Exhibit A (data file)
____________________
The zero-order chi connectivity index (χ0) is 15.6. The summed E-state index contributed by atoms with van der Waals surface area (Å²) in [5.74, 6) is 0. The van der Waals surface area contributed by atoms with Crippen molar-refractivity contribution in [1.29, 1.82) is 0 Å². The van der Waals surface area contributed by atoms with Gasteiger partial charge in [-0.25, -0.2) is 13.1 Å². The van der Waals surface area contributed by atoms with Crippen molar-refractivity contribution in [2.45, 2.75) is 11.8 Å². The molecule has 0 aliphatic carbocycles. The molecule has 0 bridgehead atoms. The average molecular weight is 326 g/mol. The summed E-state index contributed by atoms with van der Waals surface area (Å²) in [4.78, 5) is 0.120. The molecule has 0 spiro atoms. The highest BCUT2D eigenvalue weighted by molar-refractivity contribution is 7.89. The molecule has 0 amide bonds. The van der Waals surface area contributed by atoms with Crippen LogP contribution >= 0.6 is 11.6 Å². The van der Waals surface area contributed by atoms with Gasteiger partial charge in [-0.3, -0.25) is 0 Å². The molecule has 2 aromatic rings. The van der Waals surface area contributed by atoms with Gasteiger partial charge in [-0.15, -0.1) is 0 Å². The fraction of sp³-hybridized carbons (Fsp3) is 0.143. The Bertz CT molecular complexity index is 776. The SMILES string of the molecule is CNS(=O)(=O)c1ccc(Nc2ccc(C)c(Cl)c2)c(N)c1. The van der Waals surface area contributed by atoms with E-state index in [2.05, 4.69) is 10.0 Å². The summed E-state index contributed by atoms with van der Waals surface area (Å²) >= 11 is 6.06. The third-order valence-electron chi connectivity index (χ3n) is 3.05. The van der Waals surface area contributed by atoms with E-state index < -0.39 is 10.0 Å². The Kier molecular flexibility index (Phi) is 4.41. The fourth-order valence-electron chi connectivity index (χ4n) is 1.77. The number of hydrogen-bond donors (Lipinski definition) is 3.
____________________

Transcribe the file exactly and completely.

The zero-order chi connectivity index (χ0) is 15.6. The summed E-state index contributed by atoms with van der Waals surface area (Å²) in [5.74, 6) is 0. The van der Waals surface area contributed by atoms with Crippen molar-refractivity contribution in [1.29, 1.82) is 0 Å². The van der Waals surface area contributed by atoms with Gasteiger partial charge in [-0.25, -0.2) is 13.1 Å². The van der Waals surface area contributed by atoms with Crippen molar-refractivity contribution in [2.45, 2.75) is 11.8 Å². The molecule has 0 aliphatic carbocycles. The molecule has 0 bridgehead atoms. The average molecular weight is 326 g/mol. The summed E-state index contributed by atoms with van der Waals surface area (Å²) in [4.78, 5) is 0.120. The molecule has 0 spiro atoms. The highest BCUT2D eigenvalue weighted by molar-refractivity contribution is 7.89. The molecule has 0 amide bonds. The van der Waals surface area contributed by atoms with Crippen LogP contribution >= 0.6 is 11.6 Å². The van der Waals surface area contributed by atoms with Gasteiger partial charge in [-0.3, -0.25) is 0 Å². The molecule has 2 aromatic rings. The van der Waals surface area contributed by atoms with Gasteiger partial charge in [-0.15, -0.1) is 0 Å². The fraction of sp³-hybridized carbons (Fsp3) is 0.143. The Bertz CT molecular complexity index is 776. The SMILES string of the molecule is CNS(=O)(=O)c1ccc(Nc2ccc(C)c(Cl)c2)c(N)c1. The van der Waals surface area contributed by atoms with E-state index in [2.05, 4.69) is 10.0 Å². The summed E-state index contributed by atoms with van der Waals surface area (Å²) >= 11 is 6.06. The third-order valence-electron chi connectivity index (χ3n) is 3.05. The van der Waals surface area contributed by atoms with E-state index < -0.39 is 10.0 Å². The Kier molecular flexibility index (Phi) is 4.41. The fourth-order valence-electron chi connectivity index (χ4n) is 1.77. The number of hydrogen-bond donors (Lipinski definition) is 3.